My basic advice remains: Save your pennies for speakers.

If you can't explain how it works, you can't say it doesn't.—The High-End Creed

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Old 07-24-2013, 04:39 PM - Thread Starter
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And it's good advice; I do appreciate it. Speakers and room treatments will take most of the pennies in time, that is for sure. Heck right now I have a bare concrete floor and nothing but studs for ceilings and walls. I have a long way to go, and could change my mind several times along the way.

Right now I think I'm content with a vintage/budget 2.0 system, but I can see a day where that could change. As soon as I get rid of a modern AVR, I'll miss it. smile.gif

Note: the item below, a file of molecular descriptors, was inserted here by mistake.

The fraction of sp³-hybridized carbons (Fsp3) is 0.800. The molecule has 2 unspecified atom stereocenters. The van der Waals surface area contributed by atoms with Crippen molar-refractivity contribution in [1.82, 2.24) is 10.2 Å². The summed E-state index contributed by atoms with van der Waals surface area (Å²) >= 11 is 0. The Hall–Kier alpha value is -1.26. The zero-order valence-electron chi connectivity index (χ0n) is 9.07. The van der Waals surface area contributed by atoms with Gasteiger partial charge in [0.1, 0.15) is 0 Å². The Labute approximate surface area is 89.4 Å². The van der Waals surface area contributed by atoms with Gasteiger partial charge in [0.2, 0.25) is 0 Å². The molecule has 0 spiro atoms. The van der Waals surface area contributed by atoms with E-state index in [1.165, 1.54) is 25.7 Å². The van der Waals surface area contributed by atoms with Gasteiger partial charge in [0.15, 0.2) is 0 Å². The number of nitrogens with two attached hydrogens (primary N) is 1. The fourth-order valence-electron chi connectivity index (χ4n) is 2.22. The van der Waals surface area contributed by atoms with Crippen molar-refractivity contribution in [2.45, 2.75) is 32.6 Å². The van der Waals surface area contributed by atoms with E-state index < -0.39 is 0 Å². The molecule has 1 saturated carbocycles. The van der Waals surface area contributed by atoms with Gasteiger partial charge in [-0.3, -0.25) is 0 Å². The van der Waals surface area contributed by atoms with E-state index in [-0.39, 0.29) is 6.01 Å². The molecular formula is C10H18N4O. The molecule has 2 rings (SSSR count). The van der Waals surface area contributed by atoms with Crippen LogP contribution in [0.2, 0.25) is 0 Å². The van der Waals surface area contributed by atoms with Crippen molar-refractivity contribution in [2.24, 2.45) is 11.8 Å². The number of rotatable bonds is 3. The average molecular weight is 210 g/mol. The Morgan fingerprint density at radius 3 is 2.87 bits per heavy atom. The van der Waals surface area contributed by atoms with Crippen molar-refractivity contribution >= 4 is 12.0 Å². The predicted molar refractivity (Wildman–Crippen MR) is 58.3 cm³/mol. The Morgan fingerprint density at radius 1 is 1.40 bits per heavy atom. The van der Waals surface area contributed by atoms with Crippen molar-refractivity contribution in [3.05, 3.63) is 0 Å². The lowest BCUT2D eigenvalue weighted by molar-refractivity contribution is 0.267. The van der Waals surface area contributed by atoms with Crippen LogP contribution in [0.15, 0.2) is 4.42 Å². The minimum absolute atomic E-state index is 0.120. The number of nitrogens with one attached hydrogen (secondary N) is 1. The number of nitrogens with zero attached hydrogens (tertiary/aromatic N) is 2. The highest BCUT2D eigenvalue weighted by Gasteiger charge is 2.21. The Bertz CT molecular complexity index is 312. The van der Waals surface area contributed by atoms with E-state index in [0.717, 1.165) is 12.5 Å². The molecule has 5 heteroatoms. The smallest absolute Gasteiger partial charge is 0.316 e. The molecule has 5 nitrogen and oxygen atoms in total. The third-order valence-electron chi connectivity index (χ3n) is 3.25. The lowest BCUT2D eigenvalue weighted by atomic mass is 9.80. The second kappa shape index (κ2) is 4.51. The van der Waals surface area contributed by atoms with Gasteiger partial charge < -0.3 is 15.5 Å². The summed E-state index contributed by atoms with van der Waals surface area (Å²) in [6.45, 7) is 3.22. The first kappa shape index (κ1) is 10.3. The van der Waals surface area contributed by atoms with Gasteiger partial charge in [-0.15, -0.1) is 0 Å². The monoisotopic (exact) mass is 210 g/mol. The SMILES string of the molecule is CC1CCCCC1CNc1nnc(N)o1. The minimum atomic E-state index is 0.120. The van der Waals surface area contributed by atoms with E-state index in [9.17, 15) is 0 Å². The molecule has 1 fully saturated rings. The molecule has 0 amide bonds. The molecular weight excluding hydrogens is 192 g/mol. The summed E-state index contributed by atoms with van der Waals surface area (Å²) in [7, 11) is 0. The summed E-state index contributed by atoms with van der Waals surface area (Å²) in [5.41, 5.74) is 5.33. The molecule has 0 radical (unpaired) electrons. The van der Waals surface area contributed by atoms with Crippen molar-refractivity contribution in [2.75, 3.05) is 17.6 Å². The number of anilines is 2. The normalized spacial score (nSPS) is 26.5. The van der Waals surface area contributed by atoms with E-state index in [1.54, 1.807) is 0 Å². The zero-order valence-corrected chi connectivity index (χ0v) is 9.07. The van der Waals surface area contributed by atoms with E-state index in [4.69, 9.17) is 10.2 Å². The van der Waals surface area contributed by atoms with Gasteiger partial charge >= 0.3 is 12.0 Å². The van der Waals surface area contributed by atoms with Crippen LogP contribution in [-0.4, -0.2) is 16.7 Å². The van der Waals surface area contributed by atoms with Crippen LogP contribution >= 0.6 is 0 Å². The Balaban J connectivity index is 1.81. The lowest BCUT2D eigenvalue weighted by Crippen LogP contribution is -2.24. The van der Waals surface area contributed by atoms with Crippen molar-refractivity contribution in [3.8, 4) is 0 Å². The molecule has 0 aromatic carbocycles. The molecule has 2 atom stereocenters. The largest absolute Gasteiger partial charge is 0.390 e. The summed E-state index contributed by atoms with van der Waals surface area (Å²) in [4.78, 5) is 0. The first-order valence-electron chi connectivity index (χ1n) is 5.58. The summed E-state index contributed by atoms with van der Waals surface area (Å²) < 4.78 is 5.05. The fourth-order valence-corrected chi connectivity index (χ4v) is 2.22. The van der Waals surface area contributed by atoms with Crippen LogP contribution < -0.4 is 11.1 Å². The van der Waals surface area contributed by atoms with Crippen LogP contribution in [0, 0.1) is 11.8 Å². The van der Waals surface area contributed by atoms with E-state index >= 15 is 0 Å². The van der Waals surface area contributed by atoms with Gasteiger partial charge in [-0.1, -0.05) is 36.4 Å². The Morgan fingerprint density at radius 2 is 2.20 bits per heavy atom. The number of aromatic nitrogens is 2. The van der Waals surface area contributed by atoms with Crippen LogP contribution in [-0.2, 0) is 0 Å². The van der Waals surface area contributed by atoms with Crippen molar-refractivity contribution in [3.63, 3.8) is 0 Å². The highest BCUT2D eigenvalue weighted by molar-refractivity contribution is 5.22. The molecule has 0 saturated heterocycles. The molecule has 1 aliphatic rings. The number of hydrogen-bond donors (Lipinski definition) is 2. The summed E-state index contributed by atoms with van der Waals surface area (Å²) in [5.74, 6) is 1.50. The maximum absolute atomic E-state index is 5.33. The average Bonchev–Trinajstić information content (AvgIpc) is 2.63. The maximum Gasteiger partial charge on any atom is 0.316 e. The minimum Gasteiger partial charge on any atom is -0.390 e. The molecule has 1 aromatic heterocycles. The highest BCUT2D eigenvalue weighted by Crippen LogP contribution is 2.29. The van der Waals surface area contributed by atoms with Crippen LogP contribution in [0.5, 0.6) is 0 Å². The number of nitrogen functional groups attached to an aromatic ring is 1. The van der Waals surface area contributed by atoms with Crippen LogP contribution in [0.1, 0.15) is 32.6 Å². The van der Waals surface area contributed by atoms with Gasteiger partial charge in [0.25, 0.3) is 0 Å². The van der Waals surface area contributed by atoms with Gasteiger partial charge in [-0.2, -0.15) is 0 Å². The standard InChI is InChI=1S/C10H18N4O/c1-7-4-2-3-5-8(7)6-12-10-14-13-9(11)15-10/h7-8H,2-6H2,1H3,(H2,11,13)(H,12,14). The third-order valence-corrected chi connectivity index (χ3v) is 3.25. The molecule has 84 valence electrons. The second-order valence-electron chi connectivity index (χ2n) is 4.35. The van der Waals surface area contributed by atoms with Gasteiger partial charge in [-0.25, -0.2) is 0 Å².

So you are probably right. Step-by-Step, and that would seem to indicate an inexpensive phono amp just to get the vinyl spinning.

But my day dreams of an all-vintage 2.0 system will still churn in the back of my mind.
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Old 07-25-2013, 06:56 AM
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Originally Posted by CubicleCrusher View Post

And it's good advice; I do appreciate it. Speakers and room treatments will take most of the pennies in time, that is for sure. Heck right now I have a bare concrete floor and nothing but studs for ceilings and walls. I have a long way to go, and could change my mind several times along the way.

Right now I think I'm content with a vintage/budget 2.0 system, but I can see a day where that could change. As soon as I get rid of a modern AVR, I'll miss it. smile.gif